“At Oakley we have four Smoke bays that can talk with one another and share projects. Users can jump from bay to bay and still have access to everything that they need, and it’s all stored centrally,” James Masters, global video manager, Oakley, added. “Smoke is quick, elegant and smooth. We’ve been able to bring another level to our expertise and have greatly expanded our offerings.”
London-based Hogarth Worldwide, the advertising agency behind a number of notable TV, print and digital ads, depends on the centralized production of versioning to provide more value for its clients. Upon the release of Smoke for the Mac, Hogarth, who already had more than 70 Mac-based creative seats for non-linear editorial, integrated the solution to help streamline post production and extend artists’ creative capabilities.
“As soon as I heard about Smoke, I was very excited to try it out. At the time we had an existing XML workflow, and Smoke integrates very well with that,” commented Werner Huber, head of post production, Hogarth Worldwide. “Smoke is now on a platform that we work with day in and day out. It’s a formidable tool that we’re very excited about here.”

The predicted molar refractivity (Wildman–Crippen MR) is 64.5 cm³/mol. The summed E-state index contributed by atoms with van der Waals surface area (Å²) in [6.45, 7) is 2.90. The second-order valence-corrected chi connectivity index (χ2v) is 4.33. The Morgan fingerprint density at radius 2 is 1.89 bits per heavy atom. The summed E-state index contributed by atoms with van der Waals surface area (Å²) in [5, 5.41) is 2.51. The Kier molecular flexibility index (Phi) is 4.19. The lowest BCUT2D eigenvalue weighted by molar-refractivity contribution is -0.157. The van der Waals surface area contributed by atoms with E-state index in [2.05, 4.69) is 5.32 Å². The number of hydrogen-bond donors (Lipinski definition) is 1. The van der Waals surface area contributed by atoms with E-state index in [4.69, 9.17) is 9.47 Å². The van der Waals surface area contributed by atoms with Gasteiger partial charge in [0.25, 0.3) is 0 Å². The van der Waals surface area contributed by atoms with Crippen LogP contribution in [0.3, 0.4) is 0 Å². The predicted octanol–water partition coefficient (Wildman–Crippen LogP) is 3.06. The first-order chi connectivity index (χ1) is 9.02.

“With a good tracker, keyer and color corrector it allows us to finish material at the same quality of a traditional post house,” concluded Huber.
Simplifying the Complexity
Autodesk Smoke was designed to address the complexities posed by today’s modern digital production workflow with a streamlined solution and proven creative finishing toolset for almost every post production job, from color correction, keying and retouch to rotoscoping, titling and 3D VFX. It helps companies meet the needs of their clients by re-organizing finishing tasks into a single application that is specifically designed to work through complexity, throughput and time challenges.